However. for as the TSR Committee itself notes.something that should also be obvious from basic principles – that any member.” Unfortunately. None of the recommendations have the intent of creating this political will to take strict action. 116 (THC) OF 2013. the NEMA has a vastly expanded set of responsibilities that go beyond project clearances. On the contrary. without having specific experience in the field of environment”. Second. there is nothing in the Report that indicates how the NEMA is going to manage this monitoring. the National Green Tribunal has taken cognisance of this issue and has noted: “Thus. Principal Bench in the matter APPLICATION NO. Further. so making the NEMA Board full time would only be a limited improvement over the EAC. The real issue with the monitoring and compliance is. Vs Union of India and Ors. we are of the considered view that it will neither be permissible nor in the interest of the environment. by diluting provision like the NGT. and particularly the Chair of the EAC (and now the NEMA) must primarily be an expert in the field of environment. 3 . Most of the Report’s recommendations for monitoring are in terms of using modern technology – which is welcome and must be done – but it is not going to be a silver bullet. there is a recommendation that : 1 Order of the National Green Tribunal. or where other considerations like bribes prevail. of course. that the establishment does not have the political will to take action against the offenders. it directed that: “We direct MoEF not to appoint experts as members/Chairperson of the EAC/SEAC under these head [“public administration or management “] unless the said experts in the above field is/are directly relatable to the various fields of environmental jurisprudence. but not the least. to appoint persons from only administrative or management field. the NGT has clearly ruled . lack of teeth was never the problem – current laws provide ample scope for taking strict actions – but rather the willingness to bite. the main problem with the environmental regime in India is lack of compliance and implementation. mines etc. Nor do any of the recommendations go to make the bureaucracy more accountable. In particular. There is no reason to believe that this will change in the case of the NEMA. Clearly. th Kalpavriksh and ORs.environment. knowledge and concerns has been seen as one of the main reasons why the EAC has failed to deliver on ensuring environmental protection and the Committee should have recommend environmental experience and knowledge as a prerequisite for the Chair of NEMA and SEMA. which will require a large staff. against projects and promoters who are often in nexus with the political and bureaucratic establishment.” Thus. the Report has decreased the accountability. NEMA has to “Monitor the compliance of specifications and enforce all the conditions of project clearances. The absence of a Chair with strong environmental background. In a recent Order1. dated 17 July 2014.” This is very important. Last. rather they have been heading departments or ministries that are involved in building dams. The Report seems to believe in a technological fix. or any of the stakeholders. The Report notes that among the principles it tried to follow is that of “providing adequate teeth to regulators to check the violations. a NEMA headed by a member of the same bureaucracy is unlikely to rise above these reasons and suddenly transform itself into an organisation that can take strong action.

virtually no scope for the participation of local communities and civil society in appraisal. that is. decision-making and monitoring.” This is a clear attempt to shut out civil society and public interest groups from the public hearing process and in turn deprive the local communities of inputs that can empower them. The intent of this is not clear. facing serious challenge from local people. rehabilitation and resettlement issues are captured in the public hearing. this could well mean that it is of national importance. Equally serious. even such a controversial project. First of all. it recommends that “only environmental. Further. it recommends that “A mechanism should be put in place to ensure that only genuine local participation is permitted. Dilution of Public Hearing Process The most serious problem of omission with the Report is that it has no recommendations to address what is probably the biggest lacunae in the current environmental regime. the EIAs are done by outsiders / consultants.“The Union Government shall have the powers to give directions to NEMA and SEMA in the matters of project clearances. It is now clear that the NGT will remain. All such directions shall be binding on NEMA and SEMA”. Several other dilutions are also proposed for public hearings. but the results are likely to be further enhanced control of the Government on the NEMA. yet recommends changing it drastically Winding up or Dilution of National Green Tribunal on Cards (Details were not clear in the Executive Summary. the EIAs are complicated documents (often available only in English). the Polavaram dam and irrigation project has been declared a national project. could be exempt from public hearings. Other Concerns For the record. the concerns dealt with in our earlier comments are: Report finds legal framework robust. the Report says that public hearings can be dispensed with “in the matters of projects of strategic importance and national importance. particularly since national importance is not defined. the Report has chosen to recommend a number of dilutions in the one limited space available for the same. At the same time. the public hearing that takes place as a part of the environmental clearance process. It should be noted that many of the projects are complex technological interventions. For example.” This means that the local communities have no scope to raise issues questioning any other part of the project or the project itself. but it is now expected that now only “local” people would participate in the public hearing.” This offers a very easy escape route for exempting projects. and virtually every major project could be considered nationally important. It is ironic that projects are promoted mostly by outsiders. but its powers of review will be limited to “judicial review of administrative actions” as 4 . This is a clear attempt to weaken challenges to grossly destructive projects by isolating local communities from external support and thus disempowering them. and so the local communities need support to understand the EIA and other impacts of the project. that is. Then.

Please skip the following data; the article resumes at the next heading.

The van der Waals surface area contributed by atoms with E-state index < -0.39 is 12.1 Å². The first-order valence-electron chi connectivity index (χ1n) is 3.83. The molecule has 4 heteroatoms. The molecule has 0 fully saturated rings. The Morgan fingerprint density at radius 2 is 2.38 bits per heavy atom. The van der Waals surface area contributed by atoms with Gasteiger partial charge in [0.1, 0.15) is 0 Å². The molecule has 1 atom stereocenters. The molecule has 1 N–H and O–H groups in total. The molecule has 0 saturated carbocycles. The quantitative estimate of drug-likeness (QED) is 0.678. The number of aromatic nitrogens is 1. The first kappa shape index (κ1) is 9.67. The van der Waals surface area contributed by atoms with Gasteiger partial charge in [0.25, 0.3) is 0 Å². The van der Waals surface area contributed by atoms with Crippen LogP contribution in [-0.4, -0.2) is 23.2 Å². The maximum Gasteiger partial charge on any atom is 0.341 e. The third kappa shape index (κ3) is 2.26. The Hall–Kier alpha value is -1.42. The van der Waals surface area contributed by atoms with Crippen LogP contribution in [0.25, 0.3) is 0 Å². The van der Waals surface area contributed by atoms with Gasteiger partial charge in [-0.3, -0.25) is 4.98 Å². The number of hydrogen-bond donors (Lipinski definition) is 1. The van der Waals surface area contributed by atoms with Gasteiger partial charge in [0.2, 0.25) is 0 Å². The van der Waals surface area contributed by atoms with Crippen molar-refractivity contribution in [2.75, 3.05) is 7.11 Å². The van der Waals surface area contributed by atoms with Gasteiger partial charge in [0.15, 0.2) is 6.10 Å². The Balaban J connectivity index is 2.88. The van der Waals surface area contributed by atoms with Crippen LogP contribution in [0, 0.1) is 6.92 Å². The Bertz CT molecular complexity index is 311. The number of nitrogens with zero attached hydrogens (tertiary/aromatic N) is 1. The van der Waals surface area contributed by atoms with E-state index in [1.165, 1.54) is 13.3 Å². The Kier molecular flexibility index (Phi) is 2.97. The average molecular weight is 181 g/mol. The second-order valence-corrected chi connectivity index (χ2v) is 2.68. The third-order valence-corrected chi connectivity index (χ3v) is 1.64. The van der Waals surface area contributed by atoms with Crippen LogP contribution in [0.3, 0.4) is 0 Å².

they will go towards creating a system that is bureaucratic.) Utmost Good Faith Mechanism Delinking Compensatory Forestation from Project No Provision for Participation In Sum In sum. the recommendations provided by it hardly address these reasons. with little accountability and geared mainly towards “expediting” clearances. with little to ensure that the environmental principles are maintained and enshrined in projects and developmental activities.against reviewing the core of the environmental aspects on merits that an expert Tribunal can. if accepted. 12 December 2014 5 . while the Report correctly identifies many of the significant problems in the current environmental regime. On the contrary.